Safety Tips for Winter

January 31, 2017

Safety first – especially in the winter, right? Because while snowfall brings winter activities in and around Southshore that are a joy, it’s a good idea to beware of potential winter injuries, accidents and other health dangers. Luckily, there’s no snow in our immediate forecast, but keep these tips handy just in case!


For most of us in Colorado, shoveling snow is part of our winter routine. Yet every winter, about 100 people in the U.S. die from shoveling-related causes like overexertion. Just last December, three men in Milwaukee died during the same week while shoveling snow – the youngest was 44-years-old!

The National Safety Council recommends the following tips to shovel safely:

  • Do not shovel after eating or while smoking.
  • Take it slow and stretch out before you begin.
  • Shovel now when its fresh and powdery (and lighter!).
  • Push the snow, don’t lift it.
  • If you do lift, use a small shovel or only partially fill the shovel.
  • Lift with your legs, not your back.
  • Do not work to the point of exhaustion.

Don’t pick up a shovel if you have a history of heart disease without a doctor’s permission. If you feel tightness in your chest or dizziness, stop immediately!


Using a blower doesn’t mean you can’t hurt yourself. An average of 5,700 people hurt themselves snowblowing each year with injuries ranging from amputations, burns, hand fractures and lacerations to general aches and pains.

 These tips from the American Society for Surgery of the Hand will help you avoid typical snow blower injuries:

  • If the blower jams, turn it off.
  • Keep your hands away from all moving parts.
  • Avoid alcohol consumption when using a snow blower.
  • Be aware of the carbon monoxide risk of running a snow blower in an enclosed space.
  • Refuel your snow blower when it is off, never while it is running.


 Electric space heaters are a popular way to warm small enclosed spaces in the winter, but according to the U.S. Fire Administration, cause nearly one-third of all home heating fires and a lot of serious injuries.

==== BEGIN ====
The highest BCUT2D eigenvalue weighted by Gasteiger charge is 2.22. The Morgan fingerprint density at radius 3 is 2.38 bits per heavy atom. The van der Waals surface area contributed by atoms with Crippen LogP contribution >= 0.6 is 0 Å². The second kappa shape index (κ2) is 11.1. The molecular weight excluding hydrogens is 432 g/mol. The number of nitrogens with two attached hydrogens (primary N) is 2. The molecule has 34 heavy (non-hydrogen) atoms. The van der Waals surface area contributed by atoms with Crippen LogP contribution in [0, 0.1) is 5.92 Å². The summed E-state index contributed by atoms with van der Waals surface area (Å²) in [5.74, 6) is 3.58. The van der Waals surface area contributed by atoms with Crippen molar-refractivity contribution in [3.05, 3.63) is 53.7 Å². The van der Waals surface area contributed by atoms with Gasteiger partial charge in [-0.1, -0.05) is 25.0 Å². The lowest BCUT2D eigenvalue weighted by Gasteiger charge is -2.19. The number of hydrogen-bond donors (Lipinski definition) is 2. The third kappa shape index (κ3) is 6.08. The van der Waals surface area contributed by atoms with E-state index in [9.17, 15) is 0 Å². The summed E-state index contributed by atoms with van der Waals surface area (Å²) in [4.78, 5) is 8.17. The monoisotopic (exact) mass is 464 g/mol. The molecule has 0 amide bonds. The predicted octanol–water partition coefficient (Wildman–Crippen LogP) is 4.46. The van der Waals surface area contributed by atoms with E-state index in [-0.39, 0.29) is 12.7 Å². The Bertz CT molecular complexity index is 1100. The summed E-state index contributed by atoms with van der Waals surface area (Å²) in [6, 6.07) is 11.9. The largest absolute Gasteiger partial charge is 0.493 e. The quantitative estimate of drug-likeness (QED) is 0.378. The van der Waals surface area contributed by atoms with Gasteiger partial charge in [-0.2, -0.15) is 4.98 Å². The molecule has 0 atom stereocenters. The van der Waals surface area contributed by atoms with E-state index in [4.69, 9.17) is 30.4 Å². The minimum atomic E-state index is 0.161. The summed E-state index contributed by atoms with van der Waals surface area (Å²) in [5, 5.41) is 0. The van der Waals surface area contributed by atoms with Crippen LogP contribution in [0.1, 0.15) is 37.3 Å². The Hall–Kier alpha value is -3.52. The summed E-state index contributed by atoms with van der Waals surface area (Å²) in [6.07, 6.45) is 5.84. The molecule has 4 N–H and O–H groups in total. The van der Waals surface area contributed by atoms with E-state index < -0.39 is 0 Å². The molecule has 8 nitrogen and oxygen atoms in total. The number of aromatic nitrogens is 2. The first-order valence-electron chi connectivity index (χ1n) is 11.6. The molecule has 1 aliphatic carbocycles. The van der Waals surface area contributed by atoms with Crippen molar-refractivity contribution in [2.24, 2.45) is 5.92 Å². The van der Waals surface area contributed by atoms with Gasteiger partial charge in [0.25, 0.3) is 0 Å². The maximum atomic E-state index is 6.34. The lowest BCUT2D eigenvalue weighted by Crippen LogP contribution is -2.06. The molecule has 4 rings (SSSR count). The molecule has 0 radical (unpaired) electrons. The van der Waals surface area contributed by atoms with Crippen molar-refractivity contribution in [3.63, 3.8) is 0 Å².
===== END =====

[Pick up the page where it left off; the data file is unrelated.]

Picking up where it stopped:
The National Fire Prevention Association (NFPA) recommends these safety tips to avoid fires from space heaters.

  • Have a three-foot “kid-free zone” around space heaters.
  • Keep a three-foot radius of space between space heaters and flammables such as fabric, paper, bedding or furniture.
  • Turn heaters off when you go to bed or leave the room.
  • Use space heaters with an automatic shut off in case are tipped over.
  • Place the space heater on solid, flat surface.
  • Never use extension cords; plug power cords directly into outlets.


 Carbon monoxide (CO) detectors save lives, but less than one-third of American homes have working ones. January is one of the peak danger months, so check out these tips to avoid accidental CO poisoning.

  • Replace the battery for your home’s CO detector every spring and fall.
  • Have your heating system, water heater and any other gas or coal-burning appliance serviced every year.
  • Do not heat your home with a gas range or oven.
  • Never run a car or truck inside an attached garage.
  • Do not use portable flameless chemical heaters indoors.
  • Never use a generator inside your home, basement or garage or less than 20 feet from any window, door or vent; fatal levels of carbon monoxide can be produced in just minutes.
  • Have your chimney checked and cleaned every year, and make sure your fireplace damper is open before lighting a fire and long after it’s extinguished.
  • Make sure your gas appliances are properly vented.
  • Never use a gas oven to heat your home.
  • Never let a car idle in the garage.


Know the symptoms of carbon monoxide (CO) poisoning, and if you suspect exposure immediately get outside to fresh air and do not try to find the source of the CO.

Low levels of CO poisoning result in:

  • Headache
  • Fatigue
  • Shortness of breath
  • Nausea
  • Dizziness
  • Mild symptoms sometimes are mistaken for flu

High levels of CO poisoning results in:

  • Mental confusion
  • Vomiting
  • Loss of muscular coordination
  • Loss of consciousness
  • Death

Dial 911 if you experience these symptoms and exit your home immediately. Do not return to the home until you have been given an all-clear by a professional.

Safety at Southshore!

Safety and security, style and substance are all vitally important to residents of the master-planned community of Southshore. Tour one of seven Village Homes models, survey the new home collections from Richmond American Homes, and visit Century Communities latest designs. Each builder offers ranch and two-story models priced from the $400s to the $700s.